'Kopi kia' to stay but, but you may have to pay for service

'Kopi kia' to stay but, but you may have to pay for service
Madam Tan Guan Lee carrying a drink to serve to a customer at the Toa Payoh North coffee shop where she works.

SINGAPORE - Coffee-shop operators may be facing a labour crunch, but the traditional kopi kia are here to stay for now.

All of the 10 coffee-shop operators who spoke to The Straits Times said that they cannot do without the workers, whose name is Hokkien for coffee boy.

This is despite a proposal made six months ago by two prominent coffee associations to do away with them.

The kopi kia shuttle between drink stalls and customers' tables to take orders and serve drinks. For this reason, they are also known as "runners". In the competitive coffee shop business, runners are seen as providing an "additional service" for customers.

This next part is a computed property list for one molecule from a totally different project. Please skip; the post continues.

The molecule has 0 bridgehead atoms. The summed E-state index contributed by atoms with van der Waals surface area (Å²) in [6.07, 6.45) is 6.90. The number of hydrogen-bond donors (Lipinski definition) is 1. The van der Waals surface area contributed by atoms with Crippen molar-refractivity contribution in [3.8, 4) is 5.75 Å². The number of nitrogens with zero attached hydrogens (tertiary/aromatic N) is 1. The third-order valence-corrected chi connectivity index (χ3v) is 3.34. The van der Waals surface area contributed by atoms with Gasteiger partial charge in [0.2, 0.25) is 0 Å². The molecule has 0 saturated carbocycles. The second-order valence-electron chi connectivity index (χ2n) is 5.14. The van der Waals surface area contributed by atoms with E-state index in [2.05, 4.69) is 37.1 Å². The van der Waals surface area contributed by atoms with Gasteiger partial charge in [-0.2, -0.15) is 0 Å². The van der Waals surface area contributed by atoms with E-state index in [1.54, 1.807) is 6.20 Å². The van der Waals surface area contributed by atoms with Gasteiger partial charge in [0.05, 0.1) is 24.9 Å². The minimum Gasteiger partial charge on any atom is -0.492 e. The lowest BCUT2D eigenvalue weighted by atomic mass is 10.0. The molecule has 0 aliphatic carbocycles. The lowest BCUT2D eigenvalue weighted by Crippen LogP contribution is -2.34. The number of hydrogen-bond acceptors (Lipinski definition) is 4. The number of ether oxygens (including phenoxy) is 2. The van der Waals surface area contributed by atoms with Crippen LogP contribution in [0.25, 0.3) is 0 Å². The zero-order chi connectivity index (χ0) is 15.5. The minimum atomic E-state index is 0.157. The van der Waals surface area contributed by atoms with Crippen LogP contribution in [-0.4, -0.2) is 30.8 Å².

"It's true that we can save a lot on the labour side if we implement self-service," said Mr Kelvin Ling, who operates two coffee shops in Hougang and Toa Payoh.

He estimated that he can save between $6,000 and $8,000 a month at each coffee shop if he does away with drink stall runners. "But we also realised that if you don't have a waiter or a waitress to ask you about it, some won't buy a drink. We still think customers prefer to be served," the 34-year-old added.

Drink stall runners typically work eight to 12 hours a day, and are paid between $900 and $1,200 a month.

Other coffee shop operators said that they could lose business to competitors unless the move to self-service is implemented across the board.

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